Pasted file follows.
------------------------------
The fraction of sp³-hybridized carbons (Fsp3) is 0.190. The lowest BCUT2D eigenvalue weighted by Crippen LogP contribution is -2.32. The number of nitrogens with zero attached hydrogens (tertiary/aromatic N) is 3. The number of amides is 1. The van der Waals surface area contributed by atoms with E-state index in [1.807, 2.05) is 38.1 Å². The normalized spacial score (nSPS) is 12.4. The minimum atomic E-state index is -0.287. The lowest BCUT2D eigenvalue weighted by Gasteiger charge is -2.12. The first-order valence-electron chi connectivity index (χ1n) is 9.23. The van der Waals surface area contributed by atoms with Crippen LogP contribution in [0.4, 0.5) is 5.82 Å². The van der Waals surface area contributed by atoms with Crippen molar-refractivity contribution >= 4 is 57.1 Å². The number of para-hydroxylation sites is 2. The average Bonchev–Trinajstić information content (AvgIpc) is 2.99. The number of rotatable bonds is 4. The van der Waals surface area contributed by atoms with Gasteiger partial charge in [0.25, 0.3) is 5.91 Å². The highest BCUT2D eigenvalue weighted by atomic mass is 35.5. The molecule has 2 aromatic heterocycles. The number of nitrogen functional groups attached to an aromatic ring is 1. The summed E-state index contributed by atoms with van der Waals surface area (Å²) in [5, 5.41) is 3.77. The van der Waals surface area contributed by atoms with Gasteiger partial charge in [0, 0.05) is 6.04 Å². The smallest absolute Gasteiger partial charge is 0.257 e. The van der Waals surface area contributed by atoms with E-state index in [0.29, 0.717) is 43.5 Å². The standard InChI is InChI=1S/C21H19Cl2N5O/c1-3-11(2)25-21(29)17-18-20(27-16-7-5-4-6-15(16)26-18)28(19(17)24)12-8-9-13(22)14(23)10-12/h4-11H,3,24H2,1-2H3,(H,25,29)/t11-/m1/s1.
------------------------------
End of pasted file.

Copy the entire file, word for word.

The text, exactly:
The fraction of sp³-hybridized carbons (Fsp3) is 0.190. The lowest BCUT2D eigenvalue weighted by Crippen LogP contribution is -2.32. The number of nitrogens with zero attached hydrogens (tertiary/aromatic N) is 3. The number of amides is 1. The van der Waals surface area contributed by atoms with E-state index in [1.807, 2.05) is 38.1 Å². The normalized spacial score (nSPS) is 12.4. The minimum atomic E-state index is -0.287. The lowest BCUT2D eigenvalue weighted by Gasteiger charge is -2.12. The first-order valence-electron chi connectivity index (χ1n) is 9.23. The van der Waals surface area contributed by atoms with Crippen LogP contribution in [0.4, 0.5) is 5.82 Å². The van der Waals surface area contributed by atoms with Crippen molar-refractivity contribution >= 4 is 57.1 Å². The number of para-hydroxylation sites is 2. The average Bonchev–Trinajstić information content (AvgIpc) is 2.99. The number of rotatable bonds is 4. The van der Waals surface area contributed by atoms with Gasteiger partial charge in [0.25, 0.3) is 5.91 Å². The highest BCUT2D eigenvalue weighted by atomic mass is 35.5. The molecule has 2 aromatic heterocycles. The number of nitrogen functional groups attached to an aromatic ring is 1. The summed E-state index contributed by atoms with van der Waals surface area (Å²) in [5, 5.41) is 3.77. The van der Waals surface area contributed by atoms with Gasteiger partial charge in [0, 0.05) is 6.04 Å². The smallest absolute Gasteiger partial charge is 0.257 e. The van der Waals surface area contributed by atoms with E-state index in [0.29, 0.717) is 43.5 Å². The standard InChI is InChI=1S/C21H19Cl2N5O/c1-3-11(2)25-21(29)17-18-20(27-16-7-5-4-6-15(16)26-18)28(19(17)24)12-8-9-13(22)14(23)10-12/h4-11H,3,24H2,1-2H3,(H,25,29)/t11-/m1/s1.